Your first placement

Effective preparation for your placement/s will give you confidence before you start.

See our tips on what will be expected of you, and how to get the most out of your placement.

Student nurse walking in corridor

How to prepare

You will be given information about your placement by your course staff and possibly by NHS trust representatives visiting your university.

You may also have an induction day run by the trust to familiarise you with the placement setting.

If no visit is planned you may need to contact your placement mentor/clinical educator to arrange the shifts you will be working. You’ll feel much more confident when you start if you are familiar with the surroundings and some of the people you’ll be working with.

“Be as flexible as you can with your shifts, so you work the same shifts as your mentor and are able to work alongside them wherever possible, to maximise the opportunities you have to learn.”  

Heather Bower, lead midwife for education, University of Greenwich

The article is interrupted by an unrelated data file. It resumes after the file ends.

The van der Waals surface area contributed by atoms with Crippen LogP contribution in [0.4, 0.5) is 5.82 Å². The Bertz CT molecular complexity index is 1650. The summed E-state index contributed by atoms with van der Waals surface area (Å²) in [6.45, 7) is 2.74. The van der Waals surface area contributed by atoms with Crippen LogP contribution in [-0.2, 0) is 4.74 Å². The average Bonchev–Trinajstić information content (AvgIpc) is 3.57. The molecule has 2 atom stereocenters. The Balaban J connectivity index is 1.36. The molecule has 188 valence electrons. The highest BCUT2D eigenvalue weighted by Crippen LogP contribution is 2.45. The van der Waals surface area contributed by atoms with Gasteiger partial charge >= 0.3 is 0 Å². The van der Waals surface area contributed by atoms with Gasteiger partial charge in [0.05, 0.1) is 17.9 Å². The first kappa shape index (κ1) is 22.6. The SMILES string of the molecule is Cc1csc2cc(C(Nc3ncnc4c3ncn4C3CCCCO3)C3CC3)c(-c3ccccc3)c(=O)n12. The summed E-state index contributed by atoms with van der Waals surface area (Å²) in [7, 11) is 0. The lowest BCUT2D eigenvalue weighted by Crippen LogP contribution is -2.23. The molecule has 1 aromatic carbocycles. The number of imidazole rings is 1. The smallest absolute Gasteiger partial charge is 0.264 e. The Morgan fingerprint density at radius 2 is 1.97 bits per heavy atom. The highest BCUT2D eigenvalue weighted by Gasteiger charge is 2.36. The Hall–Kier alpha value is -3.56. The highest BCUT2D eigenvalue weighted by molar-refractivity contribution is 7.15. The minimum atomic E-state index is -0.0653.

Familiarise yourself with assessment documents and set yourself clear learning objectives for your placement. Discuss these with your placement mentor before starting. This is the best time to make any specific requests for learning opportunities as your mentor will be busier once the placement starts.

Make sure you read relevant journals and magazines, and be aware of key health topics in the media.

"Get an overview of the trust you will be working for by looking at its website. You’ll be more likely to demonstrate a genuine interest in the hospital if you have some idea of the range of departments and services it offers."

Danielle Nixon, practice development midwife, St Thomas’ Hospital

What will be expected?

Students on health courses often worry about what will be expected of them on placement so here are some tips:

"There will be formal expectations in terms of clear learning objectives that you will need to meet but also other expectations of your interpersonal skills that are not so clear cut. For example, contributing to the team effectively can mean engaging with all members of staff, showing enthusiasm and recognising when you can help out, such as making tea."

Neil Rossi, physiotherapy clinical educator

"You have a responsibility to speak up if you feel out of your depth. This part of the professional code is to ensure patient/client safety. Although this shouldn’t happen, in a situation for example where a hospital is short staffed, you may be asked to do something you don’t feel ready to do."

Heather Bower, lead midwife for education, University of Greenwich

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